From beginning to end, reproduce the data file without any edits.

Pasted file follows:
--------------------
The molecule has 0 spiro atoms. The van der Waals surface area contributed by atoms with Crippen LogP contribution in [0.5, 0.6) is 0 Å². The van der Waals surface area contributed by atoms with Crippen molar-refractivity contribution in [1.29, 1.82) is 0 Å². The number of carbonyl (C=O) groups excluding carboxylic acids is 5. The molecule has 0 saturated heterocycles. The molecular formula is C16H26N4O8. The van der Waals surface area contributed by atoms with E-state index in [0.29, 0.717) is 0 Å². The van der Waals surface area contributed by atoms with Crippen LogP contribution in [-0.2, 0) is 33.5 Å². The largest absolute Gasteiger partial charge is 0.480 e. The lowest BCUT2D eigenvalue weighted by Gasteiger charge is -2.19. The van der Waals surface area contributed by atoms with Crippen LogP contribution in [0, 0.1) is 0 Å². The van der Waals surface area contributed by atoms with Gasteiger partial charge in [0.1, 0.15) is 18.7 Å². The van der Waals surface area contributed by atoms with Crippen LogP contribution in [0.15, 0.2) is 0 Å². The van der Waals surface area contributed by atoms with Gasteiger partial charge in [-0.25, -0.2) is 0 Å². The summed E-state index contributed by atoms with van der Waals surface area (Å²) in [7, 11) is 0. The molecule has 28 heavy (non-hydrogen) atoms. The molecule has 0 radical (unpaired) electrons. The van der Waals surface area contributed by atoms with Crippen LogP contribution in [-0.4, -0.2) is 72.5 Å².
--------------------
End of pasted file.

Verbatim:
The molecule has 0 spiro atoms. The van der Waals surface area contributed by atoms with Crippen LogP contribution in [0.5, 0.6) is 0 Å². The van der Waals surface area contributed by atoms with Crippen molar-refractivity contribution in [1.29, 1.82) is 0 Å². The number of carbonyl (C=O) groups excluding carboxylic acids is 5. The molecule has 0 saturated heterocycles. The molecular formula is C16H26N4O8. The van der Waals surface area contributed by atoms with E-state index in [0.29, 0.717) is 0 Å². The van der Waals surface area contributed by atoms with Crippen LogP contribution in [-0.2, 0) is 33.5 Å². The largest absolute Gasteiger partial charge is 0.480 e. The lowest BCUT2D eigenvalue weighted by Gasteiger charge is -2.19. The van der Waals surface area contributed by atoms with Crippen LogP contribution in [0, 0.1) is 0 Å². The van der Waals surface area contributed by atoms with Gasteiger partial charge in [0.1, 0.15) is 18.7 Å². The van der Waals surface area contributed by atoms with Crippen LogP contribution in [0.15, 0.2) is 0 Å². The van der Waals surface area contributed by atoms with Gasteiger partial charge in [-0.25, -0.2) is 0 Å². The summed E-state index contributed by atoms with van der Waals surface area (Å²) in [7, 11) is 0. The molecule has 28 heavy (non-hydrogen) atoms. The molecule has 0 radical (unpaired) electrons. The van der Waals surface area contributed by atoms with Crippen LogP contribution in [-0.4, -0.2) is 72.5 Å².